Move Review: ‘The Sadness’

Among horror fans lately a Taiwanese film imported by Shudder has had everyone buzzing. The feature length directorial debut from Rob Jabbaz, The Sadness is nothing less than a terrifying assault on the viewer just as much as it is the two protagonists on the screen. As soon as the terror begins it does not relent until the end.

In a world that no doubt strikes a chord of familiarity with many of us an ongoing pandemic has been raging for about a year forcing young couple Jim and Kat to adapt to a new normal like everyone else. One morning as Kat goes to work and Jim goes about his day those infected by the virus take a dark turn for the worst. People around them are transformed into homicidal maniacs who not only prey on anyone around them but do so with sadistic glee.

I believe it was Clive Barker who said that when you watch a horror film you should feel like the camera is being controlled by a mad man. Though I will not make assumptions as to his actual mental state, Rob Jabbaz is definitely up to the task of being that mad man. He forces us as the audience into a world where people inflicting brutal unflinching violence onto one another has become the norm. No doubt the level of violence is the first thing everyone has heard of when it comes to the Sadness, but nothing prepares you for that opening volley where an infected woman not only throws a basket of boiling grease onto a man’s head, but then proceeds to tear away at the burning flesh. Jabbaz does not hesitate to break any taboo with the depravity onscreen, but whereas so many other filmmakers would do so merely for shock value there is far more to the Sadness than this. This is a world we recognize and know in many ways where every form of structure, societal norm, and civility has broken down. As many of us continue to see no doubt, the events of the past few years have brought out the worst in humanity in so many ways, and this film cranks that up to the Nth degree.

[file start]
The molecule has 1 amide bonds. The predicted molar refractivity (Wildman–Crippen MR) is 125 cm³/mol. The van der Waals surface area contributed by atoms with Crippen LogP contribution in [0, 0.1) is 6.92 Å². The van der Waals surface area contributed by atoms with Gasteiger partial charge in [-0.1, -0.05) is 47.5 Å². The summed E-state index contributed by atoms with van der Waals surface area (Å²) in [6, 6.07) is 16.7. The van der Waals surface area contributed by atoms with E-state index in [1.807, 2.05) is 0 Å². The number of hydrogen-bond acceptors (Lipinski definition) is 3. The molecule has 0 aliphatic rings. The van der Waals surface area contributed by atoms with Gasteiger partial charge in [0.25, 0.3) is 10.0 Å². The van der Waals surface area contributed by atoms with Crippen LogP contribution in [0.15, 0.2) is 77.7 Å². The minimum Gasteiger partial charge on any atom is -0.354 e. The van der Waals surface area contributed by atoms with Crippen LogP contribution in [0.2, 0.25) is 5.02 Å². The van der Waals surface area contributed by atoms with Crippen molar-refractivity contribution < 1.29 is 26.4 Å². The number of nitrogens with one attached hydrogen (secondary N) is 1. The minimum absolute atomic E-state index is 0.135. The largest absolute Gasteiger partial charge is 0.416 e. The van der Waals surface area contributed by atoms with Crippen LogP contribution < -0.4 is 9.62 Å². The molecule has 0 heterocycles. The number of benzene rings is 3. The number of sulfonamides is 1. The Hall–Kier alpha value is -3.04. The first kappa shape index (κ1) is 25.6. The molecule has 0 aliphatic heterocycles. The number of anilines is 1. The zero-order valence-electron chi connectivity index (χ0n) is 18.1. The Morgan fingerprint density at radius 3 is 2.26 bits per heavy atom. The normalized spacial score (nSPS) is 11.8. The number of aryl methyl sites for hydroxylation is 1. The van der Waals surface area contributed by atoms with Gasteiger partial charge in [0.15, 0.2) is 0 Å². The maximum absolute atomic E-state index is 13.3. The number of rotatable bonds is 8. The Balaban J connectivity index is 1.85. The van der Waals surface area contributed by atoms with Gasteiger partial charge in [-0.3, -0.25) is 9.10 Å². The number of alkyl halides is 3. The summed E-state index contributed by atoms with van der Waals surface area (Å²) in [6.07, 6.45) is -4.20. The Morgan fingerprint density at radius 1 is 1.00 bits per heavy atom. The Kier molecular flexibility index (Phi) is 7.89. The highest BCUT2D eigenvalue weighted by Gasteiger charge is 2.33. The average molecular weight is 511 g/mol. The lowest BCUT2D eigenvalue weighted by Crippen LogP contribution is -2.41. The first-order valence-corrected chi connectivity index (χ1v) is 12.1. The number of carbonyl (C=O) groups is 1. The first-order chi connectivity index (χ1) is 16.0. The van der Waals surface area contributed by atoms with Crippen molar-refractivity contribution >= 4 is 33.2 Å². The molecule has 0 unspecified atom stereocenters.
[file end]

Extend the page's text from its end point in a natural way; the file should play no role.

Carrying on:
Against this blood-soaked background our two protagonists fight to reunite with one another. They are an ordinary mild-mannered couple in a world gone to hell clinging to the sliver of hope they have in each other. While they may have little in the way of character of development to work with Berant Zhu and Regina Lei hit all of the right notes perfectly to draw you in and make you root for them. Lei in particular is fantastic as we watch her evolve from an ordinary woman into the kind of person who does what is necessary to survive in this new world of madness.

With his first time making a full length film Rob Jabbaz has immediately established himself as one of a new generation of horror filmmakers ready to take the genre into exciting new places. The Sadness is an unapologetically bleak and violent movie that dares you look away from a world consumed by a virus that turns anyone infected into an absolute monster.